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County rejects proposed permit for gatherings


By David Bodenheimer
The Dispatch

Published: Tuesday, May 24, 2011 at 10:44 p.m.


A new county zoning ordinance passed an initial amended reading Tuesday night, receiving approval from the Davidson County Board of Commissioners by a 4-3 vote

Commissioners Cathy Dunn, Fred McClure, Don Truell and board chairman Sam Watford supported the measure.
Commissioners Todd Yates, Larry Potts and Billy Joe Kepley voted against it.

By law, since the ordinance was not passed unanimously, it must pass a second reading which commissioners set for the next regularly scheduled meeting on June 14.

The ordinance last underwent major amending in 1994, said county Planning and Zoning Director Guy Cornman. Cornman's department worked on the zoning ordinance updates for the better part of a year and were aided in the process by the Piedmont Triad Council of Governments.

His latest proposal didn't pass the first read without taking some criticism from the board, which took exception to a particular section that dealt with the definition of special events. As proposed, the ordinance would have called for a permit to be obtained for “an activity, event, or group outing including but not limited to a performance, meeting, assembly, contest, exhibit, ceremony, parade, athletic competition, reading, or picnic involving more than 20 people which is atypical of the extent of impact or use occurring on a parcel or site.”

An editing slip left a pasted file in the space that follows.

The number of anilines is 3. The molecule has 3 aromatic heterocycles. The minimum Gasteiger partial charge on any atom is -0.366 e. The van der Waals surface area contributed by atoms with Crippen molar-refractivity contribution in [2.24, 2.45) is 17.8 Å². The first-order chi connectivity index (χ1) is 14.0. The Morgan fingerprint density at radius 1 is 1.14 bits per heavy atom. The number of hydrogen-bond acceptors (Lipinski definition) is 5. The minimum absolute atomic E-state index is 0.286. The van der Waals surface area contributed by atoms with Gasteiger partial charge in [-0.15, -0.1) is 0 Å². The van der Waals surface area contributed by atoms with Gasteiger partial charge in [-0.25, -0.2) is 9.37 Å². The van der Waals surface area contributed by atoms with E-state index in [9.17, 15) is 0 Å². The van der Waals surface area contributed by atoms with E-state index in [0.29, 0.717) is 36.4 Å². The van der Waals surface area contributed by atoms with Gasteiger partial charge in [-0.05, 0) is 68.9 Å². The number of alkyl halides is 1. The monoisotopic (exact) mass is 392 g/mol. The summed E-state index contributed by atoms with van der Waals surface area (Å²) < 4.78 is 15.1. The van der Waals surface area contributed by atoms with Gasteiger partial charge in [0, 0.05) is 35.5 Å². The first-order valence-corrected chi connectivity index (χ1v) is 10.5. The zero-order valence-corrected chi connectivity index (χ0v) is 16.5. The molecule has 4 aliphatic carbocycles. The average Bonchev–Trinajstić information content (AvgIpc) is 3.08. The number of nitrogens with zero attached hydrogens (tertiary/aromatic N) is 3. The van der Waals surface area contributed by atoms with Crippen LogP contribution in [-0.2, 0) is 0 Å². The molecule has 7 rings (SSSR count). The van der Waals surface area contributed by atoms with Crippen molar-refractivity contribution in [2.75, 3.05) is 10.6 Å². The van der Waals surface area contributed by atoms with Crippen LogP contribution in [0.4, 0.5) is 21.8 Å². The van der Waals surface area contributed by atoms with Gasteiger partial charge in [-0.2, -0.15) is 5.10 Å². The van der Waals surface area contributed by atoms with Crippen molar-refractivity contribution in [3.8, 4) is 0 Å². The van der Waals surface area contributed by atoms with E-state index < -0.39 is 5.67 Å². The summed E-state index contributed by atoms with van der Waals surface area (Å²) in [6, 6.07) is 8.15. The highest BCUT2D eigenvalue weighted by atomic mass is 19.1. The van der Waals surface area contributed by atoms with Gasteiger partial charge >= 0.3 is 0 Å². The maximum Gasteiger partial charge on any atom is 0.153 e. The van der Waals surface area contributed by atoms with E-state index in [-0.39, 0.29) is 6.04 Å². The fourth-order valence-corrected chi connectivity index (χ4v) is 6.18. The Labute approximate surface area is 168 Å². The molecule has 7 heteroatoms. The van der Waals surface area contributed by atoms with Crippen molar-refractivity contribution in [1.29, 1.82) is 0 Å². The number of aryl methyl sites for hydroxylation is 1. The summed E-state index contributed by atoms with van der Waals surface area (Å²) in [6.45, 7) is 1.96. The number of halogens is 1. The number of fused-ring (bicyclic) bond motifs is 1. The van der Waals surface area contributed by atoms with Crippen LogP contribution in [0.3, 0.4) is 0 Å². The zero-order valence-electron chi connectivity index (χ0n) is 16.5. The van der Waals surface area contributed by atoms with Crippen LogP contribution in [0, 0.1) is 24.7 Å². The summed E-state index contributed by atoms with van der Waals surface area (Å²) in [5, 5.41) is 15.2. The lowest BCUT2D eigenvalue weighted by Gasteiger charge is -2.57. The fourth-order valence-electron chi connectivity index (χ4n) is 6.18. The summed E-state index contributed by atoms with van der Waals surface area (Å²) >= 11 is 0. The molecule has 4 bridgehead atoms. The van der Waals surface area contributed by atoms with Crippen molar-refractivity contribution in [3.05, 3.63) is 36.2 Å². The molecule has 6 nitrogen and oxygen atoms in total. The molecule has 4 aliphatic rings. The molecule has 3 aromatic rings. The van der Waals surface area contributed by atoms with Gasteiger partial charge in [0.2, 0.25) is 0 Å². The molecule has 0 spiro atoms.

Cornman and Hannah Cockburn said purpose of the permit is to regulate public safety, public health and noise levels. Such events could be applied for by individuals up to four times per year. Cockburn said the permit was popular with other counties in the state.

“When you have an atypical event, you have an opportunity to make sure there is proper sanitation,” Cockburn said. “That they have a plan for the vehicles that are coming in and out of the property.”

Cornman suggested that an atypical event is larger than normal gathering in which entertainment might be present.

That particular definition of a special event didn't sit well with commissioners and as a result, was voted out of the ordinance altogether

Rather sarcastically, Yates asked if he were to host a cookout in his back yard with 20 people, would he need a permit.

Cockburn responded by saying a permit would not be required for such an event but said if live music or a show were planned then a permit would be necessary.

McClure raised similar concerns and asked if the county had experienced real problems with such events in the past.

“I really can't see much need to do this,” he said

David Bodenheimer can be reached at 249-3981, ext. 227, or at david.bodenheimer@the-dispatch.com.

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